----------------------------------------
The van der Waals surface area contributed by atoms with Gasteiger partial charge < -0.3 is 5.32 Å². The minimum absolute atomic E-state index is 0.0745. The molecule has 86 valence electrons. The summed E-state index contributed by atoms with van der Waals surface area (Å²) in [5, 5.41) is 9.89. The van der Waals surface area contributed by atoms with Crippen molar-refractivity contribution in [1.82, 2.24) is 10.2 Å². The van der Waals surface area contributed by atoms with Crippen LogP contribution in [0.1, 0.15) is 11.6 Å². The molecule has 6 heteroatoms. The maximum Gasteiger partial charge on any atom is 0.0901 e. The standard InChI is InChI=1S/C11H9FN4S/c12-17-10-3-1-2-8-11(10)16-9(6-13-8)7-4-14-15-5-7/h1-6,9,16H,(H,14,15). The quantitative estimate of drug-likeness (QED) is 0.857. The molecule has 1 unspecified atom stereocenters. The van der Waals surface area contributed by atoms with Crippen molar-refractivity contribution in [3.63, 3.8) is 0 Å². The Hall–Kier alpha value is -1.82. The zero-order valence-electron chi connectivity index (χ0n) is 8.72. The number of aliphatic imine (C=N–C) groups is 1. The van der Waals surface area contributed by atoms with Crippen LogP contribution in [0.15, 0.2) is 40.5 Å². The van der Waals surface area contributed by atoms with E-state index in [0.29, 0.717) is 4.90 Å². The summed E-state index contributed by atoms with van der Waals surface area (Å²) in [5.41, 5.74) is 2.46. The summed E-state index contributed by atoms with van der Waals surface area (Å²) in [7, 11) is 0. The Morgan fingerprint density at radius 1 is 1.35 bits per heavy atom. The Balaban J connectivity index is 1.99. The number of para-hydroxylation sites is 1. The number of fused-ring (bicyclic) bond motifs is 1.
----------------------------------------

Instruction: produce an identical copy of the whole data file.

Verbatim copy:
The van der Waals surface area contributed by atoms with Gasteiger partial charge < -0.3 is 5.32 Å². The minimum absolute atomic E-state index is 0.0745. The molecule has 86 valence electrons. The summed E-state index contributed by atoms with van der Waals surface area (Å²) in [5, 5.41) is 9.89. The van der Waals surface area contributed by atoms with Crippen molar-refractivity contribution in [1.82, 2.24) is 10.2 Å². The van der Waals surface area contributed by atoms with Crippen LogP contribution in [0.1, 0.15) is 11.6 Å². The molecule has 6 heteroatoms. The maximum Gasteiger partial charge on any atom is 0.0901 e. The standard InChI is InChI=1S/C11H9FN4S/c12-17-10-3-1-2-8-11(10)16-9(6-13-8)7-4-14-15-5-7/h1-6,9,16H,(H,14,15). The quantitative estimate of drug-likeness (QED) is 0.857. The molecule has 1 unspecified atom stereocenters. The van der Waals surface area contributed by atoms with Crippen molar-refractivity contribution in [3.63, 3.8) is 0 Å². The Hall–Kier alpha value is -1.82. The zero-order valence-electron chi connectivity index (χ0n) is 8.72. The number of aliphatic imine (C=N–C) groups is 1. The van der Waals surface area contributed by atoms with Crippen LogP contribution in [0.15, 0.2) is 40.5 Å². The van der Waals surface area contributed by atoms with E-state index in [0.29, 0.717) is 4.90 Å². The summed E-state index contributed by atoms with van der Waals surface area (Å²) in [5.41, 5.74) is 2.46. The summed E-state index contributed by atoms with van der Waals surface area (Å²) in [7, 11) is 0. The Morgan fingerprint density at radius 1 is 1.35 bits per heavy atom. The Balaban J connectivity index is 1.99. The number of para-hydroxylation sites is 1. The number of fused-ring (bicyclic) bond motifs is 1.